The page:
Norman’s account of Beatlemania’s outbreak in both the U.K. and the U.S. is surprisingly sketchy, no doubt because it’s not only an oft-told tale but one he’s told several times himself in his earlier books. Where his depth of knowledge comes in handy is in his descriptions of the Beatles, and McCartney in particular, at work. That means, above all, the Beatles — and McCartney in particular — in the studio, from the evolving collaboration with producer George Martin as their music’s complexity grew by leaps and bounds to the increasing frictions as Paul’s taste for pop virtuosity clashed with Lennon’s ongoing psychodrama, George Harrison’s also-ran petulance, and good old Ringo’s boredom with everybody else’s ego trips. Equally valuable is Norman’s appreciation of the key role played by the cultured family of McCartney’s ’60s girlfriend, Jane Asher — under whose roof he lived for years — in shaping his idea of sophistication, including wanting to be innovative and genteel simultaneously.
Then the boys acrimoniously call it a day, foundering in a welter of management disputes and financial hemorrhages, and we’re into the solo years — which have, in McCartney’s case, stretched to four and a half solo decades. Since Jane Asher was history by then, he spent most of them married to Linda Eastman, every bit as much his one-and-only as Yoko was John’s. Try as he might, Norman can’t quite get a bead on Eastman; depending on who’s testifying, she was either kindness incarnate or a real piece of work. What’s painfully clear is that her death of cancer in 1998 was the major tragedy of McCartney’s mostly sunny life, and my heart genuinely went out to him.
Otherwise, once the excitement of his self-reinvention leading the band he named Wings is over and done with — Band on the Run was the breakthrough, “Live and Let Die” the peak of pure fun, and “Silly Love Songs” the manifesto that Lennonists will hoot at forever — Paul McCartney: The Life becomes a bit of a slog, though that’s not Norman’s fault. He’s just got to march his readers through a whole bunch of frequently winsome but mostly inconsequential albums, along with pages of stuff about Linda the animal rights activist and vegetarian entrepreneur and the couple’s many houses — not to mention the music publishing acquisitions that turned McCartney into one of the wealthiest pop stars in history as he accumulated honors (including his 1997 knighthood) by the cartload.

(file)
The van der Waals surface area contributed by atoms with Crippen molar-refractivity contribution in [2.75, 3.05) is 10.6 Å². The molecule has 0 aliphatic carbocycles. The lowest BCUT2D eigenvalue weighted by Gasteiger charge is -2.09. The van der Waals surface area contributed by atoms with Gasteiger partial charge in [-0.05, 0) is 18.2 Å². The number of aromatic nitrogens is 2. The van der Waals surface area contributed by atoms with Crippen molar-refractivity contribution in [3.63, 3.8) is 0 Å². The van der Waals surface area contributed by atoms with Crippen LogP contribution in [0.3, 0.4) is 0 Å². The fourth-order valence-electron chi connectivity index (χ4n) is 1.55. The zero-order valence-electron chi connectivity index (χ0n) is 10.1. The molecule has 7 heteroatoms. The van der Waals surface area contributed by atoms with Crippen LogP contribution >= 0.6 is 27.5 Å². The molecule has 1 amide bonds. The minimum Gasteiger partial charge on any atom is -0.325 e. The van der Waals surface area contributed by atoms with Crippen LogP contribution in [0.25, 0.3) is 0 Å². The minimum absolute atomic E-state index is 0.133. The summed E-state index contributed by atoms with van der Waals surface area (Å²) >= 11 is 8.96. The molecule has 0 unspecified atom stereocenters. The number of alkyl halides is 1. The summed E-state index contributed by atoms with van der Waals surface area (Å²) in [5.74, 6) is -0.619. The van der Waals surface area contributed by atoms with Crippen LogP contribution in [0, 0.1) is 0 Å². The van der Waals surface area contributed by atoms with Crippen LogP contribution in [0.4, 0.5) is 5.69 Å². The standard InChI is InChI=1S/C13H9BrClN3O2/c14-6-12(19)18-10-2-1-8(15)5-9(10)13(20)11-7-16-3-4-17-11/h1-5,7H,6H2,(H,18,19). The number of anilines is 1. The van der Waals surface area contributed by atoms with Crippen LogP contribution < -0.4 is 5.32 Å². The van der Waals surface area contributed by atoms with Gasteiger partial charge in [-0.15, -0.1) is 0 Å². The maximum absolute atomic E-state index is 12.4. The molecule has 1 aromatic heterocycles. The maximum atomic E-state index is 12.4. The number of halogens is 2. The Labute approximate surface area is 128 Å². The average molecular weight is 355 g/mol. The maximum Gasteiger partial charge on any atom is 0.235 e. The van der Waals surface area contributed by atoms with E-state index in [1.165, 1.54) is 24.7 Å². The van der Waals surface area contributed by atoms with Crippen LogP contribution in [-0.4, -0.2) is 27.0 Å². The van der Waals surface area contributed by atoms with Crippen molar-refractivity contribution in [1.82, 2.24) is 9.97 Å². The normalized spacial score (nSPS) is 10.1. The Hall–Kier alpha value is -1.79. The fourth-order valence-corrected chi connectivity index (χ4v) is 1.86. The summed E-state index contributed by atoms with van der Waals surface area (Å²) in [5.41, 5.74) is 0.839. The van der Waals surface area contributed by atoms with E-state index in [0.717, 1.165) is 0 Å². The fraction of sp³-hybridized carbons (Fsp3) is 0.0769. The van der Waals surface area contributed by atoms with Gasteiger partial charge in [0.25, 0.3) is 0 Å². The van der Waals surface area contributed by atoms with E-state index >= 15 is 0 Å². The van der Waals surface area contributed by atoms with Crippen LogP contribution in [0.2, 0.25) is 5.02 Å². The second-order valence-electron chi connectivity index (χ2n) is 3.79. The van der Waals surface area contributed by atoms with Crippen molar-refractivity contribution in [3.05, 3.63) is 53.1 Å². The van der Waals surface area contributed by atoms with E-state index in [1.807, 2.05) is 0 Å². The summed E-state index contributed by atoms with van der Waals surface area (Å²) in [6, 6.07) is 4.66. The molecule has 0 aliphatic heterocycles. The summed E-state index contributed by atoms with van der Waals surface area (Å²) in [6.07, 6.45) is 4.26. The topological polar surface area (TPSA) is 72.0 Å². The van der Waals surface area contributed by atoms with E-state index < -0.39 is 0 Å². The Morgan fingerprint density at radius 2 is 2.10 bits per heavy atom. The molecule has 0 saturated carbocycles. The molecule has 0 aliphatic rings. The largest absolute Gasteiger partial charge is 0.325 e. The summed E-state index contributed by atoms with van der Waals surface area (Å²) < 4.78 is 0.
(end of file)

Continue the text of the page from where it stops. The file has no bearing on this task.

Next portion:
Regrettably, beyond some standard-issue truisms about the cute one’s melodic facility and penchant for whimsy, Norman doesn’t have the chops for a serious evaluation of McCartney’s music or his place in pop history — though he’s right to zero in on bits like the exquisite choice of names for the grandchildren in “When I’m Sixty-Four” (“Vera, Chuck, and Dave,” in case you’ve forgotten) to remind us of how deft and well honed Paul’s lyrics could be at their best. All the same, his book does convey a strong enough sense of McCartney’s temperament and life priorities to give readers a new understanding of how utterly they’re reflected in his art.
At once remarkable and screamingly obvious, the most salient takeaway is simply that he’s a man without anger — not any he’s willing to cop to, anyhow. That doesn’t just put him at odds with Lennon; it makes him an anomaly among all of rock’s ’60s godheads, from Dylan to Mick Jagger to an idiot like Jim Morrison. Even that introvert Brian Wilson arguably transmuted a rage he didn’t think he had any right to express into a melancholy he was all too at home with.
Even at its jolliest, ’60s rock ‘n’ roll was implicitly adversarial, generationally if not politically — but not Paul’s rock ‘n’ roll. He was virtually alone in seeing his own generation’s music as just another innovative episode in pop music history, not a seismic break with everything that had gone before it.
Any reconsideration of the cute one ought to start there, because being the totemic geniuses of an innovative episode in pop music history is what will keep the Beatles immortal. Although it’s still stirring if you’re in the right mood, Lennon’s radical project did fail, after all. What’s proven most durable about the Beatles’ achievement is their melodic virtuosity, puckish showmanship, fusion of blues-based American rock ‘n’ roll with Tin Pan Alley and Brit music hall, and almost unparalleled ability to generate pure happiness — in other words, the virtues we identify most with Paul, who’s done his best to go on exemplifying them throughout his solo career. I can’t be the only boomer who never expected to ask this, but: Good God, what if Paul McCartney was right all along?